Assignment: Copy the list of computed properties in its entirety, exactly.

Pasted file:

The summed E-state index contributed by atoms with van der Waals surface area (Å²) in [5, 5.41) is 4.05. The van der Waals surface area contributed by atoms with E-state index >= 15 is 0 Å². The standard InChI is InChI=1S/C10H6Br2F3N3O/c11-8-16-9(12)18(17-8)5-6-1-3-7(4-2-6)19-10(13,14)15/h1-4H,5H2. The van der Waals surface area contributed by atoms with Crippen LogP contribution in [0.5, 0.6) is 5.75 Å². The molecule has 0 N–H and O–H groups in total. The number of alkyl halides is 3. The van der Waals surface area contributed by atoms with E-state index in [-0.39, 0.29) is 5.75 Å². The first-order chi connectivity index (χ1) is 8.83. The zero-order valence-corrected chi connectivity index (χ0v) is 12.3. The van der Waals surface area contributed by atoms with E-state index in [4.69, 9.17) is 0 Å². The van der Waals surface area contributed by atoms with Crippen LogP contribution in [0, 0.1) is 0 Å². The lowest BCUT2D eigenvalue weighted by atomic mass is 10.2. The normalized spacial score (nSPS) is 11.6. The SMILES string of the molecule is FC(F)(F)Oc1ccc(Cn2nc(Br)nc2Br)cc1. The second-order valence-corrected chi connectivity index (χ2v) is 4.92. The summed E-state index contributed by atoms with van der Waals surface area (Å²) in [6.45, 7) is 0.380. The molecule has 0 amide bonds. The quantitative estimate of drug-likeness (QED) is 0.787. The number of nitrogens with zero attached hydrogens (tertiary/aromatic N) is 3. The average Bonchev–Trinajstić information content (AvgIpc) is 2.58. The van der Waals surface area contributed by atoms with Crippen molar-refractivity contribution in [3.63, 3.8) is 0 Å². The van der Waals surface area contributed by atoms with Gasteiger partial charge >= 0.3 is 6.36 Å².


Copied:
The summed E-state index contributed by atoms with van der Waals surface area (Å²) in [5, 5.41) is 4.05. The van der Waals surface area contributed by atoms with E-state index >= 15 is 0 Å². The standard InChI is InChI=1S/C10H6Br2F3N3O/c11-8-16-9(12)18(17-8)5-6-1-3-7(4-2-6)19-10(13,14)15/h1-4H,5H2. The van der Waals surface area contributed by atoms with Crippen LogP contribution in [0.5, 0.6) is 5.75 Å². The molecule has 0 N–H and O–H groups in total. The number of alkyl halides is 3. The van der Waals surface area contributed by atoms with E-state index in [-0.39, 0.29) is 5.75 Å². The first-order chi connectivity index (χ1) is 8.83. The zero-order valence-corrected chi connectivity index (χ0v) is 12.3. The van der Waals surface area contributed by atoms with E-state index in [4.69, 9.17) is 0 Å². The van der Waals surface area contributed by atoms with Crippen LogP contribution in [0, 0.1) is 0 Å². The lowest BCUT2D eigenvalue weighted by atomic mass is 10.2. The normalized spacial score (nSPS) is 11.6. The SMILES string of the molecule is FC(F)(F)Oc1ccc(Cn2nc(Br)nc2Br)cc1. The second-order valence-corrected chi connectivity index (χ2v) is 4.92. The summed E-state index contributed by atoms with van der Waals surface area (Å²) in [6.45, 7) is 0.380. The molecule has 0 amide bonds. The quantitative estimate of drug-likeness (QED) is 0.787. The number of nitrogens with zero attached hydrogens (tertiary/aromatic N) is 3. The average Bonchev–Trinajstić information content (AvgIpc) is 2.58. The van der Waals surface area contributed by atoms with Crippen molar-refractivity contribution in [3.63, 3.8) is 0 Å². The van der Waals surface area contributed by atoms with Gasteiger partial charge >= 0.3 is 6.36 Å².